NHS trade unions suspend 24-hour strike following government pay negotiations

This Thursday’s NHS strike action has been suspended  following a pay proposal put forward by the government.

UNISON and GMB negotiators secured pay rises of between 5.6 and 2.2 per cent for more than 250,000 of the lowest paid in the NHS.

This decision followed a stark warning from ambulance chiefs who said that people including car crash victims and elderly people who fall and couldn’t get up would not be sent an ambulance if their condition was not considered life threatening.

A London Ambulance spokesman said: “Unison and GMB have confirmed that Thursday’s planned industrial action has been suspended.

“This means we will be able to provide our regular response to patients.

“We would like to thank everyone for their support and ask that Londoners continue to only call us in a genuine emergency.

“This was a national NHS dispute over pay.”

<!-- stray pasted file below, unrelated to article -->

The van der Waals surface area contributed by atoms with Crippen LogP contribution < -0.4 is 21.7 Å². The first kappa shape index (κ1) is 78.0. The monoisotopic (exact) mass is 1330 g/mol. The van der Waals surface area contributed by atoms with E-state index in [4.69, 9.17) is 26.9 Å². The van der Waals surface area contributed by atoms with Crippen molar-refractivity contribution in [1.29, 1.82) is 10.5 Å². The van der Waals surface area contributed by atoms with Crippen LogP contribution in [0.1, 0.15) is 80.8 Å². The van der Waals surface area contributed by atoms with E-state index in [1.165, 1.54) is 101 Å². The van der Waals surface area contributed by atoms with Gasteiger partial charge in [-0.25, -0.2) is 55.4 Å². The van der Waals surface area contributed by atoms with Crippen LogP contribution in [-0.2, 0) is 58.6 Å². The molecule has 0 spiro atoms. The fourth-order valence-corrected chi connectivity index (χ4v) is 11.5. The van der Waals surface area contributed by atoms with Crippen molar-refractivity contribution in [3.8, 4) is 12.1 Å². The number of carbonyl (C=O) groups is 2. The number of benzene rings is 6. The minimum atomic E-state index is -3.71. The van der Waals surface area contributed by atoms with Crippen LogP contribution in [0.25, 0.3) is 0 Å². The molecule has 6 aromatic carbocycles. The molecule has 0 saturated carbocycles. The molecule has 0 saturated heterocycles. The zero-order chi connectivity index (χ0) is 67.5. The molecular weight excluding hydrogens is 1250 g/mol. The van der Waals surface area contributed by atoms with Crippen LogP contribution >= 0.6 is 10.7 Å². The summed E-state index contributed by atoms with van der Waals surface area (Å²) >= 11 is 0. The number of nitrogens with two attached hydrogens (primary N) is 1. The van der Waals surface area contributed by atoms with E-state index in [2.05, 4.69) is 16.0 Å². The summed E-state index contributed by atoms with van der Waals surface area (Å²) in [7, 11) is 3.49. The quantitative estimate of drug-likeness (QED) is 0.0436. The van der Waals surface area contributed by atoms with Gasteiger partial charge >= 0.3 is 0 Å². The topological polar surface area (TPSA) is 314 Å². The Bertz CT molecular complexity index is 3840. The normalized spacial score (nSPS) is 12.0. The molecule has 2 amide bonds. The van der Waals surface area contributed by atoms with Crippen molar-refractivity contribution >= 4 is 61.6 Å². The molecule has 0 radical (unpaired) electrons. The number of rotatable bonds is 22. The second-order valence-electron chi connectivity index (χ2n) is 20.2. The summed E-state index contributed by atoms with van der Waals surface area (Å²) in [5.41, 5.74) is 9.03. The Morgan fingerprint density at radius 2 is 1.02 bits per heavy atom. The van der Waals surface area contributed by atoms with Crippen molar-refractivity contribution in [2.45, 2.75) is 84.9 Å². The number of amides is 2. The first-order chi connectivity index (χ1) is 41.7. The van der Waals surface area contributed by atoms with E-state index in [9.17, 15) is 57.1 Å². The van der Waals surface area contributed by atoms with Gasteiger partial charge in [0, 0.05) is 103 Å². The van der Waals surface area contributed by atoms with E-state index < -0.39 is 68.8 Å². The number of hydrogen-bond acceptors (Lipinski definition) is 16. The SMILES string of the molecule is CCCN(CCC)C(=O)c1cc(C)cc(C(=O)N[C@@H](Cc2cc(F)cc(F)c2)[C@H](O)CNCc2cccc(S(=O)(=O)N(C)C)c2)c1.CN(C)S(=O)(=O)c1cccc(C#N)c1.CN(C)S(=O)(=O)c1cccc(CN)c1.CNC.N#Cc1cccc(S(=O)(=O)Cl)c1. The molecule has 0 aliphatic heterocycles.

UNISON head of health and the unions’ lead negotiator, Christina McAnea said:

“The two strike days staged by health workers last year have moved the government to negotiate with the unions.

“The proposals deliver pay rises of between 5.6 and 2.2 per cent for more than 250,000 of the lowest paid in the NHS. We also got additional concessions for ambulance staff.

“Whilst this isn’t a great offer, it addresses some of the key concerns unions have about low pay in the NHS. In the interest of patients’ safety unions will now consult members.

“It will be up to members to decide whether to accept or reject the proposals. If they choose to reject them we will move to further industrial action.”

GMB National Officer, Rehana Azam, said: “GMB is pleased that after a week of talks we have secured a new offer.

“This enables us to suspend the strike action in England while we consult with our members on whether they wish to accept the offer or not.

A national meeting of GMB NHS, Ambulance & Nursing Committee Senior Representatives will take place on February 4.

At the meeting full details of the offer will be set out and the timetable for a consultation will be agreed.

Picture courtesy of Martin Addison, with thanks

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